Brexit brew hasn't stopped simmering and will flavour British politics for many years to come.
The defeat for the British establishment in the Brexit referendum was as unexpected (by them) as it was momentous. A rag-bag army of Brexit campaigners with a distinctly unusual Officer class triumphed over the sleek Rolls Royce Brigade of Guards commanded by the entire spectrum of the great and the good.
I was one of the rag-bag army, but more as a guerrilla fighter, often behind enemy lines. I had to be allowed freedom of action because nobody expected me to take orders from the likes of Boris Johnson, Michael Gove and Liam Fox – and though in touch throughout with the likes of Nigel Farage and his group, we each knew we were better not together. Our view of a post-Brexit Britain was just too different.
All the living ex-Prime Ministers posing for the Remain side photographers was the moment I knew we would win. With a remarkable lack of self-awareness, the British ruling class didn't realise that the referendum was as much about them as it was about the EU. Or that the people hated the political class with a vengeance, and that revenge was at hand.
It was a revolt against austerity, years of falling living standards for the workers and the unemployed and under-employed.
Post-industrial dereliction in huge swathes of the country, alienation in the towns and coastal communities, a suspicion hardening into certainty that those moving for the EU did so not out of love but out of interest. An interest necessarily unshared.
The decades of EU subversion of institutions like the media, the universities, even the trade unions through the copious carriages of the gravy train was more than sufficient to manufacture the consent of the elite and their comprador in times less stressful. But in the great stress-test of a referendum, it was bound to derail, hit the buffers. There just wasn't enough gravy to go round.
Adding injury to insult, the so-called freedom of movement of often cheap Eastern European labour into a depressed British labour market – deregulated, scantily organised, de-skilled, insecure, atomized – was being hailed by the very elite who benefitted from it as some kind of "progressive internationalism" and that those crying foul over it were just "racist".
This despite the fact EU immigration was overwhelmingly white and the first and worst affected by it were disproportionately black British people with origins in the Commonwealth. This stretched as far as me, by the way!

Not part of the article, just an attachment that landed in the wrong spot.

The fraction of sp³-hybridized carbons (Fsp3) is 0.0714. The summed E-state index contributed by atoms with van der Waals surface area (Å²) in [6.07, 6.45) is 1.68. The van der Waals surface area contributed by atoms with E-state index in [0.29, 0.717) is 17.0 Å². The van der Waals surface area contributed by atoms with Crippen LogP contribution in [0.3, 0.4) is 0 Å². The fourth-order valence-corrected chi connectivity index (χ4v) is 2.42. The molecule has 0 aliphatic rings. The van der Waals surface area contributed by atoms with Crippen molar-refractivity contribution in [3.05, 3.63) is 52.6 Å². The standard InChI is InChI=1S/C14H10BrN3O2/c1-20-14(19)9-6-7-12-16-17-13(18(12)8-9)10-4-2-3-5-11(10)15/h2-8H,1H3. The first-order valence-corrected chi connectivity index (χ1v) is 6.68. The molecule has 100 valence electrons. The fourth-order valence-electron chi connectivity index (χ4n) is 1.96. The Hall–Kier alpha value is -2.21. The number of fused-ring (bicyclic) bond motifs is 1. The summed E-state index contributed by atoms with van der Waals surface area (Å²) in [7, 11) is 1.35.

After a whole life in the anti-imperialist cause and as the father of two Arab and two Indonesian children, I too had apparently become a racist by backing Leave.
But all this backfired as we now know. The rulers, the experts, the rich, and the powerful were undone by the peasants' revolt of 2016. And they can scarcely conceal their rage, which hasn't cooled but heated up as the departure hour heaves into clear view.
Brexit now holds Britain in a headlock. The ruling elite can't count on their own party, the Conservatives, to serve their interests and scupper Brexit altogether or at least blunt its impact by cobbling together a compromise solution.
This because upwards of a hundred Tory MPs cannot or will not defy the Tory rank and file which remains bristlingly anti-EU.
Neither can the rulers seek solace as once they would in a house-trained Labour Party.
Under new management, Labour will not save their bacon.
Apart from their decades of Euro-skepticism, the Labour leaders are not stupid. Millions of Labour voters – perhaps 5 million – voted for Brexit. Nearly 70 percent of Labour-held parliamentary seats voted Brexit.
And though upwards of a hundred Labour MPs are itching for a variety of reasons to betray their leadership, their numbers so match Brexit hardliners on the other side as to render their own rebellion otiose. And their own careers, too.
Thus the richest people in Britain, all of finance capital, most of what remains of industrial capital, big farming interests, the civil service, the BBC, most of the media class, the deep state, are in a state of stasis. And all they can do is fume. Stew.
Their plan for a second referendum has foundered on jagged rocks. They would more likely than not lose it again.
Even if they somehow rigged up a narrow reversal, they would face as Barry Gardiner, a weather-vane member of the Labour shadow cabinet, this week warned, "within weeks" the largest surge in right-wing strength ever seen in Britain. Social peace in the country would be at greater risk than for centuries. The system itself could be existentially challenged.
Labour will not support a second referendum and neither will a huge section of the Tory Party.
They cannot go forward, they daren't go back. The British ruling class is up the creek without a paddle. This is their Darkest Hour.
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The statements, views and opinions expressed in this column are solely those of the author and do not necessarily represent those of RT.